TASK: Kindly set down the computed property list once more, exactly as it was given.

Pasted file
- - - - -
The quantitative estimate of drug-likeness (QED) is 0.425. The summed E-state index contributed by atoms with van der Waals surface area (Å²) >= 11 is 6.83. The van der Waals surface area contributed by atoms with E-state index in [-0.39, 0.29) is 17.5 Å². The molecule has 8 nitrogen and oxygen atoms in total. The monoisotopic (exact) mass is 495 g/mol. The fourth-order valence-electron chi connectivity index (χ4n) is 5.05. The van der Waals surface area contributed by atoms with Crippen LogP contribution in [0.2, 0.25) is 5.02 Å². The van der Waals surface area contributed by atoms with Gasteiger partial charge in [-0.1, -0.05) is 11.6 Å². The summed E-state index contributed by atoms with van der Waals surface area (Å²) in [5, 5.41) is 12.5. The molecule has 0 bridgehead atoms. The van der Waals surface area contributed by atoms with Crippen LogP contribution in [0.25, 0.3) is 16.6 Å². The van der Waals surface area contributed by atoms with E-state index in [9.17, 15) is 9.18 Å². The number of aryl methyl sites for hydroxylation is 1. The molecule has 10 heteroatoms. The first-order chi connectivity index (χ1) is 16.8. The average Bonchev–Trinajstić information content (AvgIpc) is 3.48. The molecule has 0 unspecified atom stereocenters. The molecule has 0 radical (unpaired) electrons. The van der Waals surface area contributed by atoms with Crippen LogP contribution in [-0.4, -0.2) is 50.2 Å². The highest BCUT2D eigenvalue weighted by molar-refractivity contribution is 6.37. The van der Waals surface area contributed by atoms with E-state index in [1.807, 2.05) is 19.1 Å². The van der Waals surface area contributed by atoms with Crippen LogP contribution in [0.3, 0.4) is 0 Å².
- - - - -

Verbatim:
The quantitative estimate of drug-likeness (QED) is 0.425. The summed E-state index contributed by atoms with van der Waals surface area (Å²) >= 11 is 6.83. The van der Waals surface area contributed by atoms with E-state index in [-0.39, 0.29) is 17.5 Å². The molecule has 8 nitrogen and oxygen atoms in total. The monoisotopic (exact) mass is 495 g/mol. The fourth-order valence-electron chi connectivity index (χ4n) is 5.05. The van der Waals surface area contributed by atoms with Crippen LogP contribution in [0.2, 0.25) is 5.02 Å². The van der Waals surface area contributed by atoms with Gasteiger partial charge in [-0.1, -0.05) is 11.6 Å². The summed E-state index contributed by atoms with van der Waals surface area (Å²) in [5, 5.41) is 12.5. The molecule has 0 bridgehead atoms. The van der Waals surface area contributed by atoms with Crippen LogP contribution in [0.25, 0.3) is 16.6 Å². The van der Waals surface area contributed by atoms with E-state index in [9.17, 15) is 9.18 Å². The number of aryl methyl sites for hydroxylation is 1. The molecule has 10 heteroatoms. The first-order chi connectivity index (χ1) is 16.8. The average Bonchev–Trinajstić information content (AvgIpc) is 3.48. The molecule has 0 unspecified atom stereocenters. The molecule has 0 radical (unpaired) electrons. The van der Waals surface area contributed by atoms with Crippen LogP contribution in [-0.4, -0.2) is 50.2 Å². The highest BCUT2D eigenvalue weighted by molar-refractivity contribution is 6.37. The van der Waals surface area contributed by atoms with E-state index in [1.807, 2.05) is 19.1 Å². The van der Waals surface area contributed by atoms with Crippen LogP contribution in [0.3, 0.4) is 0 Å².